NOAA Features Alumna's Children's Book: 'Ocean Adventures with Millie and Sam'

February 23, 2022 | Atlanta, GA

A recent graduate of the School of Earth and Atmospheric Sciences was inspired by her daughter to co-write and illustrate a children’s science picture book for a class assignment — and now, that work has found a new home: the National Oceanic and Atmospheric Administration (NOAA).

NOAA's RESTORE (Resources and Ecosystems Sustainability, Tourist Opportunities and Revived Economies) science program reached out to Annalisa Bracco, the professor who designed the class assignment. Bracco in turn contacted Devon Robinson (EAS '21) to see if she would work with the agency to help publish pages and art from “Ocean Adventures with Millie and Sam” on its website to help with its science communications goals. 

NOAA RESTORE is also publishing pages and art from two other Georgia Tech students who were in Bracco's class: "A Water Drop's Bedtime Story" led by nuclear and radiological engineering undergraduate student Luke Wells, and "Fred's Deep Ocean Adventures" co-written by Sophie McCabe, a chemical and biomolecular engineering undergraduate student.

NOAA RESTORE's story on Bracco's class and her students' works can be found here, along with a StoryMap with free downloads of each e-book.

Read the books:

A Water Drop's Bedtime Story written and illustrated by Luke Wells.

Fred's Deep Ocean Adventures written by Sophie McCabe, James Smalley, and Sydney Matyczynski. Illustrations by James Smalley.

Ocean Adventures with Millie and Sam," written by Danielle Newman, Clayton Parnell, Parinia Patel, Devon Robinson, and John Thompson. Illustrations by Devon Robinson.

Creative storytelling, effective communications

“We are very pleased to feature these children’s books, as they illustrate the importance of communicating deep-ocean science to younger audiences,” says Hannah O. Brown, communications and engagement specialist for the NOAA RESTORE Science Program, which is dedicated to Gulf of Mexico research. “Those young readers may become the next generation of researchers who ask important questions about the Gulf of Mexico ecosystem.” 

“I am thrilled and honored to have this book chosen for e-publication by NOAA,” Robinson says. “It is important to have a wide range of science-based teaching tools available for children and everyone else. It is imperative that scientists are able to communicate effectively to promote fact-based decision making among individuals, communities, and governments.”

Bracco, who also researches ocean and atmospheric dynamics, came up with the idea for the assignment after a visit to a first-grade classroom. “I was finding out that they (the students) were not going to learn much about anything happening below the upper 200 meters of the water column,” she shared in fall 2020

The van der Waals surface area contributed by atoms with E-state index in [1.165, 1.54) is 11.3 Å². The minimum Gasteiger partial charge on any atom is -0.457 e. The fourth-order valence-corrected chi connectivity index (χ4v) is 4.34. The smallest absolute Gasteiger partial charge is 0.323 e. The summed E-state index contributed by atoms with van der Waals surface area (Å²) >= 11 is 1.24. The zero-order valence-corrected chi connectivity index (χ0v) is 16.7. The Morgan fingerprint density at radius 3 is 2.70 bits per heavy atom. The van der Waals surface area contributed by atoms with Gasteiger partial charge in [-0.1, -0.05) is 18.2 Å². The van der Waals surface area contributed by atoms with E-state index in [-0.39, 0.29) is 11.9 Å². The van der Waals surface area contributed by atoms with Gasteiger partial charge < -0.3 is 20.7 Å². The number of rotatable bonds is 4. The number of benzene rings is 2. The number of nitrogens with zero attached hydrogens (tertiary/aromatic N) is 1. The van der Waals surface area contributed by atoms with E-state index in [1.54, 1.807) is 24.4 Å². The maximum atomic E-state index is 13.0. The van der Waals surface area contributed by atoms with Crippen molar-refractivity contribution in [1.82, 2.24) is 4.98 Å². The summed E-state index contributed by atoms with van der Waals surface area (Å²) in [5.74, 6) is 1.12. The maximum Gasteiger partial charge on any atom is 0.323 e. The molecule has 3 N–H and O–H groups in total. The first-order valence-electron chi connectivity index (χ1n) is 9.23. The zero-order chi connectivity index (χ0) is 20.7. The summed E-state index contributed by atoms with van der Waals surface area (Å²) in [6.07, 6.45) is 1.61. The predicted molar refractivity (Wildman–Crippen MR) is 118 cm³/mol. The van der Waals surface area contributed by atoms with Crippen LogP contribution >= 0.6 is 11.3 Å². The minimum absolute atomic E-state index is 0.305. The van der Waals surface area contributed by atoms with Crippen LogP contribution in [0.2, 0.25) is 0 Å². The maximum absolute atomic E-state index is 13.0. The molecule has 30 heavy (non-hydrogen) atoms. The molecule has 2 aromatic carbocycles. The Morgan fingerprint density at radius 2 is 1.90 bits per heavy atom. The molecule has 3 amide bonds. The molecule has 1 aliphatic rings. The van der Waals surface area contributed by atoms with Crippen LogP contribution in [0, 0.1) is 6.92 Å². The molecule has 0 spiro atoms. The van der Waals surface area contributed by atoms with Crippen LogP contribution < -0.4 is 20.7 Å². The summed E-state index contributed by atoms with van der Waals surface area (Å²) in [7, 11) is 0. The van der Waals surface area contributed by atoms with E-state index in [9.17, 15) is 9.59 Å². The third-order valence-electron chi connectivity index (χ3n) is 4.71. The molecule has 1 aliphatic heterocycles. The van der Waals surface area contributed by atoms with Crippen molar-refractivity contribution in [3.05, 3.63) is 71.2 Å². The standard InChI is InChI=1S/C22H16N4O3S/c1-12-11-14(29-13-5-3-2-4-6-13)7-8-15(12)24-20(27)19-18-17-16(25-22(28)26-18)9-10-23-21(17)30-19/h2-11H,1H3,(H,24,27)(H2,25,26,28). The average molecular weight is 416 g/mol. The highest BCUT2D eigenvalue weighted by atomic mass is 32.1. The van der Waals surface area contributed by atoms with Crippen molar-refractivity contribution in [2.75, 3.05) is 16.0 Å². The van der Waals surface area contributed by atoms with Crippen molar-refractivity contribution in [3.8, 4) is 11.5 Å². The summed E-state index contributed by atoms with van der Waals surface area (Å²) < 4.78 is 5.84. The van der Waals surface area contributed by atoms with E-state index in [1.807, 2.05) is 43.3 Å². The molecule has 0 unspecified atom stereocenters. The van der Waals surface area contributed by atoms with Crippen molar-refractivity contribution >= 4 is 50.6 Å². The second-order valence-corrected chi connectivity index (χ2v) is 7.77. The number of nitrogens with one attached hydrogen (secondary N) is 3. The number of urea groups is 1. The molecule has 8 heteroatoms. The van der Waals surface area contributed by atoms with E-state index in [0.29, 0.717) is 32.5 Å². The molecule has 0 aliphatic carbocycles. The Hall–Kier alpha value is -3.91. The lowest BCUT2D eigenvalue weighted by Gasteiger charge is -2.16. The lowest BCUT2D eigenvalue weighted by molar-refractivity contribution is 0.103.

Bracco addressed this by asking students in "EAS 4801: The Deep Ocean" to use creative storytelling — while avoiding scientific jargon — to bring the deep ocean to life for K-8 students.

For Robinson, this would come naturally, as her daughter Amelia was three years old when she developed “Ocean Adventures with Millie and Sam” with four fellow students: Danielle Newman, Clayton Parnell, Parinia Patel, and John Thompson. Robinson provided the artwork, and set up the idea for the book, as well as the storyboards. 

The book chronicles the journey that a young girl, Millie, takes with Sam, a sea turtle, to the ocean depths. Along the way, Sam introduces her to coral reefs and their populations, the dangers of plastic pollution for ocean species, underwater thermal vents, and the kinds of instruments scientists use to monitor the ocean’s vital signs.

In the last pages, Millie tells Sam she wants to stay with him, but the turtle says he needs her back with her family. “Us ocean folk need someone like you to spread the word about the ocean floor up there on land. Will you do that for us, Millie?”

Millie is based on Amelia, Robinson says, and her daughter provided positive early reviews. “She was super excited to see the book and hear the story. However, she did say ‘Mama, this is just pretend. My turtle’s name is Myrtle.’ Her favorite part is the bioluminescent creatures and the underwater smoke vents.  When she starts to read on her own and grows a bit older, I think she will really treasure it.”

Robinson is now a staff scientist and consultant at Montrose Environmental Group, a national environmental solutions company. There, she tracks data, regulatory and compliance submittals, and provides communications for a variety of industries in a range of environmental media. Robinson wants to continue that work, along with her research. “Environmental science is my passion, so writing about it is natural for me. As for getting published, we shall see what the future holds.”    

And as to whether that future may include more publications that tackle science for younger generations, she says, “Absolutely! I would adore the chance to create more children’s books and do the illustrations. This was such a fun and rewarding project.”  

Until then, Robinson shares a bit of parting wisdom for Amelia and fellow kids in her dedication on the book’s last page:  

To Millie – Stay curious and kind. Love, Mom

For More Information Contact

Writer: Renay San Miguel
Communications Officer II/Science Writer
College of Sciences

Editor: Jess Hunt-Ralston
Director of Communications
College of Sciences